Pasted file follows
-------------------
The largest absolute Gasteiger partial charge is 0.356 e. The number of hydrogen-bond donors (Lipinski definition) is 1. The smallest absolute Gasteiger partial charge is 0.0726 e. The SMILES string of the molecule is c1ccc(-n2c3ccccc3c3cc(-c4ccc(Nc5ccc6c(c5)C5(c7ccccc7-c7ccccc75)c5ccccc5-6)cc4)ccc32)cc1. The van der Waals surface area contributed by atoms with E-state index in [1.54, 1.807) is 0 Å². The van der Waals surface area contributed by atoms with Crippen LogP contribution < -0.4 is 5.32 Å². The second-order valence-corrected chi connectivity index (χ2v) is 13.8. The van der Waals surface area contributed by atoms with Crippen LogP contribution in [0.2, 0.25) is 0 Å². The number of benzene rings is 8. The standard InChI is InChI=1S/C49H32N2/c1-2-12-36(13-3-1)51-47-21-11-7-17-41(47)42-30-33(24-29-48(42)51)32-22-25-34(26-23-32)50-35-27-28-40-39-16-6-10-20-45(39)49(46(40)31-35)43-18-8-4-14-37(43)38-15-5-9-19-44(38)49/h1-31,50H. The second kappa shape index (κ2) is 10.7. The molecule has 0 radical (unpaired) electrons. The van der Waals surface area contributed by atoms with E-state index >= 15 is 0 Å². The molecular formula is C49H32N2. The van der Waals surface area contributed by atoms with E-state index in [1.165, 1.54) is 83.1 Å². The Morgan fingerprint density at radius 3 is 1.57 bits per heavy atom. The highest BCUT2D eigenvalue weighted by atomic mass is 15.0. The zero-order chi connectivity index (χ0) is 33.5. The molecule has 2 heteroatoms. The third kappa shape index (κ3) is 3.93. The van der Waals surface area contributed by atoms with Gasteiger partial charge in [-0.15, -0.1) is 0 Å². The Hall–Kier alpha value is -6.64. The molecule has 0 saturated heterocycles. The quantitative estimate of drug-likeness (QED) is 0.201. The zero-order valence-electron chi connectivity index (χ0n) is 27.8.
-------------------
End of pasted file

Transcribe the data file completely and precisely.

The largest absolute Gasteiger partial charge is 0.356 e. The number of hydrogen-bond donors (Lipinski definition) is 1. The smallest absolute Gasteiger partial charge is 0.0726 e. The SMILES string of the molecule is c1ccc(-n2c3ccccc3c3cc(-c4ccc(Nc5ccc6c(c5)C5(c7ccccc7-c7ccccc75)c5ccccc5-6)cc4)ccc32)cc1. The van der Waals surface area contributed by atoms with E-state index in [1.54, 1.807) is 0 Å². The van der Waals surface area contributed by atoms with Crippen LogP contribution < -0.4 is 5.32 Å². The second-order valence-corrected chi connectivity index (χ2v) is 13.8. The van der Waals surface area contributed by atoms with Crippen LogP contribution in [0.2, 0.25) is 0 Å². The number of benzene rings is 8. The standard InChI is InChI=1S/C49H32N2/c1-2-12-36(13-3-1)51-47-21-11-7-17-41(47)42-30-33(24-29-48(42)51)32-22-25-34(26-23-32)50-35-27-28-40-39-16-6-10-20-45(39)49(46(40)31-35)43-18-8-4-14-37(43)38-15-5-9-19-44(38)49/h1-31,50H. The second kappa shape index (κ2) is 10.7. The molecule has 0 radical (unpaired) electrons. The van der Waals surface area contributed by atoms with E-state index >= 15 is 0 Å². The molecular formula is C49H32N2. The van der Waals surface area contributed by atoms with E-state index in [1.165, 1.54) is 83.1 Å². The Morgan fingerprint density at radius 3 is 1.57 bits per heavy atom. The highest BCUT2D eigenvalue weighted by atomic mass is 15.0. The zero-order chi connectivity index (χ0) is 33.5. The molecule has 2 heteroatoms. The third kappa shape index (κ3) is 3.93. The van der Waals surface area contributed by atoms with Gasteiger partial charge in [-0.15, -0.1) is 0 Å². The Hall–Kier alpha value is -6.64. The molecule has 0 saturated heterocycles. The quantitative estimate of drug-likeness (QED) is 0.201. The zero-order valence-electron chi connectivity index (χ0n) is 27.8.